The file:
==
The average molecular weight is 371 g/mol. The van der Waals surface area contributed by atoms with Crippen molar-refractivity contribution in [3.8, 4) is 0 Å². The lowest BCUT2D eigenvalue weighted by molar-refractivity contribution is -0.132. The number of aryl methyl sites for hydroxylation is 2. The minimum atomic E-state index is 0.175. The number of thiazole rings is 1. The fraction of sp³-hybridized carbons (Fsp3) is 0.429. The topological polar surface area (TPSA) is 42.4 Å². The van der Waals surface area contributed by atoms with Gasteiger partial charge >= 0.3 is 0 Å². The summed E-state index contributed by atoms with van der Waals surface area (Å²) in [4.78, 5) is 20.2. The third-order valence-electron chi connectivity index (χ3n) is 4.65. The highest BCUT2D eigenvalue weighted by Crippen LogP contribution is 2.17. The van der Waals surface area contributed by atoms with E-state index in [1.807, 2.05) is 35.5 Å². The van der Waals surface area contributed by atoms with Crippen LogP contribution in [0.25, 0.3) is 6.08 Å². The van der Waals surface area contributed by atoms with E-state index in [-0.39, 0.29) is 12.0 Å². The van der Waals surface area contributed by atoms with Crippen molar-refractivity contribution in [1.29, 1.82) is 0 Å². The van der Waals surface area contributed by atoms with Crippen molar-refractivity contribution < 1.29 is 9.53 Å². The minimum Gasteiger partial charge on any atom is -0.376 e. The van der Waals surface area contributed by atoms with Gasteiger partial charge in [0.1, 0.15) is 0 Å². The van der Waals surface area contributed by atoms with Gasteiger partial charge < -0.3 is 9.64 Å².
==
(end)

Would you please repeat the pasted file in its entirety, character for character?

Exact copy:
The average molecular weight is 371 g/mol. The van der Waals surface area contributed by atoms with Crippen molar-refractivity contribution in [3.8, 4) is 0 Å². The lowest BCUT2D eigenvalue weighted by molar-refractivity contribution is -0.132. The number of aryl methyl sites for hydroxylation is 2. The minimum atomic E-state index is 0.175. The number of thiazole rings is 1. The fraction of sp³-hybridized carbons (Fsp3) is 0.429. The topological polar surface area (TPSA) is 42.4 Å². The van der Waals surface area contributed by atoms with Gasteiger partial charge >= 0.3 is 0 Å². The summed E-state index contributed by atoms with van der Waals surface area (Å²) in [4.78, 5) is 20.2. The third-order valence-electron chi connectivity index (χ3n) is 4.65. The highest BCUT2D eigenvalue weighted by Crippen LogP contribution is 2.17. The van der Waals surface area contributed by atoms with E-state index in [1.807, 2.05) is 35.5 Å². The van der Waals surface area contributed by atoms with Crippen LogP contribution in [0.25, 0.3) is 6.08 Å². The van der Waals surface area contributed by atoms with E-state index in [-0.39, 0.29) is 12.0 Å². The van der Waals surface area contributed by atoms with Crippen molar-refractivity contribution in [1.29, 1.82) is 0 Å². The van der Waals surface area contributed by atoms with Crippen molar-refractivity contribution < 1.29 is 9.53 Å². The minimum Gasteiger partial charge on any atom is -0.376 e. The van der Waals surface area contributed by atoms with Gasteiger partial charge in [0.1, 0.15) is 0 Å². The van der Waals surface area contributed by atoms with Gasteiger partial charge < -0.3 is 9.64 Å².